Telestream, Netflix, and Home Box Office (HBO) were also recipients in this category.

Hawaii First State To Require Theaters To Provide Open Captioning And Video Description

Posted by Anna on January 28, 2016 at 11:00 am. Captioning, Movies, Video Description
Consolidated Theatres Ward Stadium 16 in Honolulu

Consolidated Theatres Ward Stadium 16 in Honolulu

A new law went into effect in Hawaii January 1st requiring some theaters to provide open captions and video description.  House Bill 1272, which was signed into law by Governor Ige in May of 2015, requires any theater with more than two locations to provide open captioning. In addition, video description delivered via headsets must be provided upon request.

While closed captioning has been an option in some theaters for several years, there is a distinct advantage to open captions. “You don’t have to have the glasses on that can be cumbersome. You have to align your head just right to get the captioning,” said Billy Kekua, President of the Aloha State Association of the Deaf.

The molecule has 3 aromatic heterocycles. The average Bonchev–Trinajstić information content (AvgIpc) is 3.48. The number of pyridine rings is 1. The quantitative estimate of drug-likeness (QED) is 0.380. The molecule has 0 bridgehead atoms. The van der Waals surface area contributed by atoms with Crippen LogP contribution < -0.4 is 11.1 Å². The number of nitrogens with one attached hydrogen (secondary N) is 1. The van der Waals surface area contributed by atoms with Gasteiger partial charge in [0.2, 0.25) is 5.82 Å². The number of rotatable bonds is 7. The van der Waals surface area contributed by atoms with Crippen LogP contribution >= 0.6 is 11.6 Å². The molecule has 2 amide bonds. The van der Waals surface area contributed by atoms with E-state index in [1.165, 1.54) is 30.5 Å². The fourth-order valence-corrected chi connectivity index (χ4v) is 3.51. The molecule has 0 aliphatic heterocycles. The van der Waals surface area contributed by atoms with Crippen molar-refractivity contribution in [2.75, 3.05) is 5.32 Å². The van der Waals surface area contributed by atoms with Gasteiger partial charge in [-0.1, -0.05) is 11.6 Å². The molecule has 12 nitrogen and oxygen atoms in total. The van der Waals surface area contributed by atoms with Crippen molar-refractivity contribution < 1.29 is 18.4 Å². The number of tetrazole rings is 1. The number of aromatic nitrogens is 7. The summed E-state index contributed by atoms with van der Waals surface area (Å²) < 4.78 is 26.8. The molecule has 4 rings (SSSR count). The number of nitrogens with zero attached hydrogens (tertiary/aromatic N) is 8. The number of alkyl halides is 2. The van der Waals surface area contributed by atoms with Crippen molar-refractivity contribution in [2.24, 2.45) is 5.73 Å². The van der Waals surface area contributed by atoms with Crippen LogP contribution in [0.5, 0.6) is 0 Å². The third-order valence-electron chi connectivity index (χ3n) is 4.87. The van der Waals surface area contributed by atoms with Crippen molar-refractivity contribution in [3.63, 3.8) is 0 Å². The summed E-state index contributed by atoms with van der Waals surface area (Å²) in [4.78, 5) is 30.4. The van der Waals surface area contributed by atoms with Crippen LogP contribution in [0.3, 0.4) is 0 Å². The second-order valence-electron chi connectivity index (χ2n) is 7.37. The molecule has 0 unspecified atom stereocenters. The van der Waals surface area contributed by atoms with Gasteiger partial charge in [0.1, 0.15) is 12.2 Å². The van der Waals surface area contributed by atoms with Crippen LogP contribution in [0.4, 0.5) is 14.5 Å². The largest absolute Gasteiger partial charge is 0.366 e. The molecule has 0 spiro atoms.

The Hawaii House of Representatives felt positive that the law would benefit a wide range of constituents:

“The law removes communication barriers and provides equal access to persons who are deaf, hard of hearing, blind or have poor vision through reasonable accommodations at movie theaters. It will also help seniors who have trouble hearing, as well as individuals who are learning English as a second language by providing the written dialogue on screen.”

To mark the occasion, Ward Theaters in Honolulu held the first showing of Star Wars: The Force Awakens with open captions and video description at 12:15 p.m. on January 2nd.  Representative James Tokioka, who introduced the bill, was very pleased with the movie selection, stating, “Star Wars covers so many generations that this is a great opportunity and a great fit for the first showing of deaf community for open captioning.”

CaptionMax has been providing clients with high-quality video description for over 13 years. To find out how you can add open or closed description to your content, contact

Senators, Public Push Obama For Title III Regs

Posted by Anna on January 27, 2016 at 10:30 am. ADA, Captioning
President Barack Obama

President Barack Obama